At street corners, we had to stand and wait quietly until we were told to walk. Chasing sticks and tennis balls were supposed to be limited. No tug-o-war. And, worst of all, no chasing squirrels or cats—impossible! I mean, half of my name was ‘retriever’—are you kidding me? Who makes this stuff up? It was like telling a fish they couldn’t swim.

And, the worst part about some of the walks—I had to wear my guide dog jacket. Yup, some poorly designed flap of material that looped around my neck and my chest; it itched like crazy. I hated that thing. Every time I was out in the public—going out to restaurants or shopping in malls or riding the bus, I had it on. It was brutal. Okay, I realize that people had to know who I was and why I was walking into their store—but there had to be a better way.

Furthermore, we couldn’t sleep on furniture or beds. We had to travel in the passenger foot-well of cars—no hanging out the window with our ears and tongues flapping in the wind. We could play, but we had to be reserved. Never getting too excited and always at the ready to be called back under control. It wasn’t too bad, but those rules could sure get tiresome.

For me, the part that was really challenging was knowing that in less than a year, we’d be leaving our temporary families. It’s interesting; I’d often hear people express what they saw as the biggest obstacle in volunteering as a Puppy Walker—“Oh, I could never do that.” they’d say. “I’d get too attached to the dog!”

If I had a tennis ball for every time I heard that I’d be set—no pun intended. Well, how about us? How about the puppies? You think it’s easy coming into a home with fun-loving children and parents who dote over us every waking moment and then leave a year later? It’s not. You think we don’t get attached? Come on—we’ve just left our mom and our siblings at the age of eight weeks. Eight weeks! And, then we’re the center of attention for about a year and boom—we get taken off to boot camp. Who wrote that script? That’s not okay. That’s not even close to okay!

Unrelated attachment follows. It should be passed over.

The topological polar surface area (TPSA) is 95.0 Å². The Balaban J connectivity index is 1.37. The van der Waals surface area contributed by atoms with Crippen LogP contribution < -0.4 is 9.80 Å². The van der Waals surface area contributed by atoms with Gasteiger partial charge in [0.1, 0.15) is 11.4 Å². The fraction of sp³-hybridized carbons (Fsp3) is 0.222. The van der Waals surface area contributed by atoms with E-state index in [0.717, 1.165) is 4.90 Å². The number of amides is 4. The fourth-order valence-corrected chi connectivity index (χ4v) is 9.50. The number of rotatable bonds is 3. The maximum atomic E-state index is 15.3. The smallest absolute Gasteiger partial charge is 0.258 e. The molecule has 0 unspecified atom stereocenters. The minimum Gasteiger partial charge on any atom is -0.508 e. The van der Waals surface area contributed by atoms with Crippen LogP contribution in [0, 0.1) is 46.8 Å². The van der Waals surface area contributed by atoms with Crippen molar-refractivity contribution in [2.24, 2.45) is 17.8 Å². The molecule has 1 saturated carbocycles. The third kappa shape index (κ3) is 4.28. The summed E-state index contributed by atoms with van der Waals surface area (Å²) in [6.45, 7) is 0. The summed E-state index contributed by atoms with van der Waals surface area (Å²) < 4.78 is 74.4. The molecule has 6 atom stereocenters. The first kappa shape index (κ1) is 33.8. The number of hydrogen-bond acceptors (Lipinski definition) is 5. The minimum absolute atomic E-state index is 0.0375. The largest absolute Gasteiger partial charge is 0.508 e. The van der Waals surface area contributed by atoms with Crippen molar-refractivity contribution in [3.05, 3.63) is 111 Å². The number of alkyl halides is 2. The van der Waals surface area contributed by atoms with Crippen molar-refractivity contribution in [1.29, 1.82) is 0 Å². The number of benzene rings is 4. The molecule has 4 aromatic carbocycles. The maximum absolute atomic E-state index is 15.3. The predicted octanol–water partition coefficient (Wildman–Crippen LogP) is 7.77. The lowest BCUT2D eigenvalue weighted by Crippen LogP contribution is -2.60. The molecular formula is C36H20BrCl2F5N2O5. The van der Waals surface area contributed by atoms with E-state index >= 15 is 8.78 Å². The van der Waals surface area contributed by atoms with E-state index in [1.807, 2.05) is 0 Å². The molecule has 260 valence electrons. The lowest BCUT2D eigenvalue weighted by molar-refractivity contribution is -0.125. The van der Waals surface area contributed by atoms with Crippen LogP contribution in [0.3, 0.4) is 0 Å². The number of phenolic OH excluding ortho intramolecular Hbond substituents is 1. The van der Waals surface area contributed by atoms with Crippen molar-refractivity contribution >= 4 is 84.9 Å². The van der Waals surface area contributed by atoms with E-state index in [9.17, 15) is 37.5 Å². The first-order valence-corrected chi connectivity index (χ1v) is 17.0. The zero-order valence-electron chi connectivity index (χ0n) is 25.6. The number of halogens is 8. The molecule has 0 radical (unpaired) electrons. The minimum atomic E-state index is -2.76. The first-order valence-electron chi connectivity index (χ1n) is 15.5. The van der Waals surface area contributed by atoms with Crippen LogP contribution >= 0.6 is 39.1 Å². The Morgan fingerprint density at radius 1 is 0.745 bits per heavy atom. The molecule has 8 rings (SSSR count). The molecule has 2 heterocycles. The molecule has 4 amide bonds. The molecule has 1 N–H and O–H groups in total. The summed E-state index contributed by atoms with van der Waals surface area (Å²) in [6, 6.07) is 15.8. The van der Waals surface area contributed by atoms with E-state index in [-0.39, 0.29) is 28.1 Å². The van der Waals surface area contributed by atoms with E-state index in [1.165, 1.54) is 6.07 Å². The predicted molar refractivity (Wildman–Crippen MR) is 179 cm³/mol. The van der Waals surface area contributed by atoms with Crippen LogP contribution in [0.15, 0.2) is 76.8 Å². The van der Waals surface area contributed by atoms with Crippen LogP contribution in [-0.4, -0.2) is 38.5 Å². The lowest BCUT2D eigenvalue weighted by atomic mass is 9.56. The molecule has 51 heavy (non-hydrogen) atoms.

However, I’d learned my lesson. Now, after my previous two tours-of-duty, I had a plan. I was going to keep this all business. Sure, I’d enjoy the fun stuff that I imagined I was going to do with Jason. But, I wasn’t going to let myself get attached to him. No way. Not this time. I’d eat my meals, learn to pee and poo on command outside, you know—do all of the training stuff, everything I was supposed to. Then, my plan was to sleep away the day … by myself. Nope—no cuddling. No face licking. No nothing. I was going to resist the temptation to get emotionally invested with Jason. This year would be about having as much fun as possible before I got shipped off for special-ops training. I finally had this gig figured out.


Eventually, the time came to meet and choose our temporary families. It was a Saturday. The day had started like every other; milkies from mom, wrestling with my brothers and sisters, along with a few naps thrown in for good measure. Heaven.

“I’ve been thinking, I’m going to pick that young guy; Jason.” I shared with Ivor as we both dozed waiting for the choosing ritual to begin. “It could be fun!”

“What? Why would you want to go with him? He’s a student!” said Indie as he yawned and stretched. Indie was the biggest of the litter. He liked to play alpha, and we pretty much just let him. We were only here for a few weeks—most of us couldn’t be bothered challenging him on stupid things like who got the best sleeping spots or first dibs on mom’s milk.

“Yah, Ike, you’re looking at a year of sub-par living if you go with that guy,” added Ivan.

Now the whole gang was waking up and beginning to chime in. This was a big day for all of us. Who we chose as our Puppy Walker’s had huge implications as to the year we were in for. Usually, by now, we had all agreed upon who would choose whom. But, in this case, no one wanted Jason.

“What are you talking about? So what, the guy’s still in school. It doesn’t’ make him a criminal.” I countered.